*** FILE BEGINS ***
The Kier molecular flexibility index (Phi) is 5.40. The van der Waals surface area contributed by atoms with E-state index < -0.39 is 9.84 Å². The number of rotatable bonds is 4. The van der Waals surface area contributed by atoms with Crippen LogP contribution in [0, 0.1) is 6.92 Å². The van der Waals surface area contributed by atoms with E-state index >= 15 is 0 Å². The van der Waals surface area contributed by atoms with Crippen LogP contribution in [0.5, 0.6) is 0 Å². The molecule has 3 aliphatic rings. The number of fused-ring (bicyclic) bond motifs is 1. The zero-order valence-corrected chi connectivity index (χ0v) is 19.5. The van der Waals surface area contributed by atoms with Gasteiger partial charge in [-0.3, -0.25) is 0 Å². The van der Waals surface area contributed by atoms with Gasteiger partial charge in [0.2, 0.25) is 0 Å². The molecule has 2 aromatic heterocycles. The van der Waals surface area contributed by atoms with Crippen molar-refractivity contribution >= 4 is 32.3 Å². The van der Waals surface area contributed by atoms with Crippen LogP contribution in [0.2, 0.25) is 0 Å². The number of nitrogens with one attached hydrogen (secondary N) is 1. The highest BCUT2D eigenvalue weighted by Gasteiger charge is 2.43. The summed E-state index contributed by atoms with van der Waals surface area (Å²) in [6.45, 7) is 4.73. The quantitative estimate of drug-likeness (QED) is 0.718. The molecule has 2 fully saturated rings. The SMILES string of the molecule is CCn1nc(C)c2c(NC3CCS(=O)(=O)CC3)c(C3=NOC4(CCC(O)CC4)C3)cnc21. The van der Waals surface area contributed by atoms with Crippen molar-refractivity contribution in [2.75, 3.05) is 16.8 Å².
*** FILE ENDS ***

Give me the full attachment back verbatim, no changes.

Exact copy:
The Kier molecular flexibility index (Phi) is 5.40. The van der Waals surface area contributed by atoms with E-state index < -0.39 is 9.84 Å². The number of rotatable bonds is 4. The van der Waals surface area contributed by atoms with Crippen LogP contribution in [0, 0.1) is 6.92 Å². The van der Waals surface area contributed by atoms with E-state index >= 15 is 0 Å². The van der Waals surface area contributed by atoms with Crippen LogP contribution in [0.5, 0.6) is 0 Å². The molecule has 3 aliphatic rings. The number of fused-ring (bicyclic) bond motifs is 1. The zero-order valence-corrected chi connectivity index (χ0v) is 19.5. The van der Waals surface area contributed by atoms with Gasteiger partial charge in [-0.3, -0.25) is 0 Å². The van der Waals surface area contributed by atoms with Gasteiger partial charge in [0.2, 0.25) is 0 Å². The molecule has 2 aromatic heterocycles. The van der Waals surface area contributed by atoms with Crippen molar-refractivity contribution >= 4 is 32.3 Å². The van der Waals surface area contributed by atoms with Crippen LogP contribution in [0.2, 0.25) is 0 Å². The number of nitrogens with one attached hydrogen (secondary N) is 1. The highest BCUT2D eigenvalue weighted by Gasteiger charge is 2.43. The summed E-state index contributed by atoms with van der Waals surface area (Å²) in [6.45, 7) is 4.73. The quantitative estimate of drug-likeness (QED) is 0.718. The molecule has 2 fully saturated rings. The SMILES string of the molecule is CCn1nc(C)c2c(NC3CCS(=O)(=O)CC3)c(C3=NOC4(CCC(O)CC4)C3)cnc21. The van der Waals surface area contributed by atoms with Crippen molar-refractivity contribution in [2.75, 3.05) is 16.8 Å².